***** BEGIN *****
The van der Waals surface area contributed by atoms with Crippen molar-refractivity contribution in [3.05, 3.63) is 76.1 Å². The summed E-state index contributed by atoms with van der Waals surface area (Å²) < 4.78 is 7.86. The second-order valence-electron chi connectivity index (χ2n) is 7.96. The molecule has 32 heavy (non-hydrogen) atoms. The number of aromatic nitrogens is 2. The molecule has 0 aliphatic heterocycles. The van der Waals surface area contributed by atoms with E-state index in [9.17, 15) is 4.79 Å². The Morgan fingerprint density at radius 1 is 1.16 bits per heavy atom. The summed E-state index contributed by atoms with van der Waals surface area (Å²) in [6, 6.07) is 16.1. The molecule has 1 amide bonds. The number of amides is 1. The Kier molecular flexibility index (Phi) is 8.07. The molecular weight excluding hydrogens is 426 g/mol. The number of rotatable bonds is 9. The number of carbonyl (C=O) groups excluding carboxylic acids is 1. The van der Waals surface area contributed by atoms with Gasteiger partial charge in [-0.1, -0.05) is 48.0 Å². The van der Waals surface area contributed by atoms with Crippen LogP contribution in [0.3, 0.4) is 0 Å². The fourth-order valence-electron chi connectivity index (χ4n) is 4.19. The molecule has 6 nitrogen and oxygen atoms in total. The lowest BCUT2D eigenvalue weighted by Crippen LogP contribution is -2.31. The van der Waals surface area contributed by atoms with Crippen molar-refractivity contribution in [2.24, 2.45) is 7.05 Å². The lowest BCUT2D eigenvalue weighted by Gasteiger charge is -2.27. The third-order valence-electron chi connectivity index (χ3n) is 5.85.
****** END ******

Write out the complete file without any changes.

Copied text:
The van der Waals surface area contributed by atoms with Crippen molar-refractivity contribution in [3.05, 3.63) is 76.1 Å². The summed E-state index contributed by atoms with van der Waals surface area (Å²) < 4.78 is 7.86. The second-order valence-electron chi connectivity index (χ2n) is 7.96. The molecule has 32 heavy (non-hydrogen) atoms. The number of aromatic nitrogens is 2. The molecule has 0 aliphatic heterocycles. The van der Waals surface area contributed by atoms with E-state index in [9.17, 15) is 4.79 Å². The Morgan fingerprint density at radius 1 is 1.16 bits per heavy atom. The summed E-state index contributed by atoms with van der Waals surface area (Å²) in [6, 6.07) is 16.1. The molecule has 1 amide bonds. The number of amides is 1. The Kier molecular flexibility index (Phi) is 8.07. The molecular weight excluding hydrogens is 426 g/mol. The number of rotatable bonds is 9. The number of carbonyl (C=O) groups excluding carboxylic acids is 1. The van der Waals surface area contributed by atoms with Gasteiger partial charge in [-0.1, -0.05) is 48.0 Å². The van der Waals surface area contributed by atoms with Crippen LogP contribution in [0.3, 0.4) is 0 Å². The fourth-order valence-electron chi connectivity index (χ4n) is 4.19. The molecule has 6 nitrogen and oxygen atoms in total. The lowest BCUT2D eigenvalue weighted by Crippen LogP contribution is -2.31. The van der Waals surface area contributed by atoms with Crippen molar-refractivity contribution in [2.24, 2.45) is 7.05 Å². The lowest BCUT2D eigenvalue weighted by Gasteiger charge is -2.27. The third-order valence-electron chi connectivity index (χ3n) is 5.85.